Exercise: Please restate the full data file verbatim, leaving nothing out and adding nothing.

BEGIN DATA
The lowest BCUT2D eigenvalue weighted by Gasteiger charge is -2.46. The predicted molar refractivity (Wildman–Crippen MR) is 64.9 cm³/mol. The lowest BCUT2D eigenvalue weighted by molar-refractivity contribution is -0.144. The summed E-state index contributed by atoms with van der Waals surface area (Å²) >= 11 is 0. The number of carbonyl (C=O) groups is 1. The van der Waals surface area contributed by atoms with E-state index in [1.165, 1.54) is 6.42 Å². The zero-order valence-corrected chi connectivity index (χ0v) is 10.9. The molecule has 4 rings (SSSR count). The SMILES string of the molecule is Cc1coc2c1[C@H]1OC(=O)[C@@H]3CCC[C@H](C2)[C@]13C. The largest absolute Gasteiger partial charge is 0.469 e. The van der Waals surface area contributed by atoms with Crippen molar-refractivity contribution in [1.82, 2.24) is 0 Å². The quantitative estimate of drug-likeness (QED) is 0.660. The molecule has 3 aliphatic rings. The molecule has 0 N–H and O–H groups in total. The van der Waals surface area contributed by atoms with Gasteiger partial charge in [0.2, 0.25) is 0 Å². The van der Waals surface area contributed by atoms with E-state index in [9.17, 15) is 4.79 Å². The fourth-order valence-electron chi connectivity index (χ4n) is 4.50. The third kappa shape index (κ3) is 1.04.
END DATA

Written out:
The lowest BCUT2D eigenvalue weighted by Gasteiger charge is -2.46. The predicted molar refractivity (Wildman–Crippen MR) is 64.9 cm³/mol. The lowest BCUT2D eigenvalue weighted by molar-refractivity contribution is -0.144. The summed E-state index contributed by atoms with van der Waals surface area (Å²) >= 11 is 0. The number of carbonyl (C=O) groups is 1. The van der Waals surface area contributed by atoms with E-state index in [1.165, 1.54) is 6.42 Å². The zero-order valence-corrected chi connectivity index (χ0v) is 10.9. The molecule has 4 rings (SSSR count). The SMILES string of the molecule is Cc1coc2c1[C@H]1OC(=O)[C@@H]3CCC[C@H](C2)[C@]13C. The largest absolute Gasteiger partial charge is 0.469 e. The van der Waals surface area contributed by atoms with Crippen molar-refractivity contribution in [1.82, 2.24) is 0 Å². The quantitative estimate of drug-likeness (QED) is 0.660. The molecule has 3 aliphatic rings. The molecule has 0 N–H and O–H groups in total. The van der Waals surface area contributed by atoms with Gasteiger partial charge in [0.2, 0.25) is 0 Å². The van der Waals surface area contributed by atoms with E-state index in [9.17, 15) is 4.79 Å². The fourth-order valence-electron chi connectivity index (χ4n) is 4.50. The third kappa shape index (κ3) is 1.04.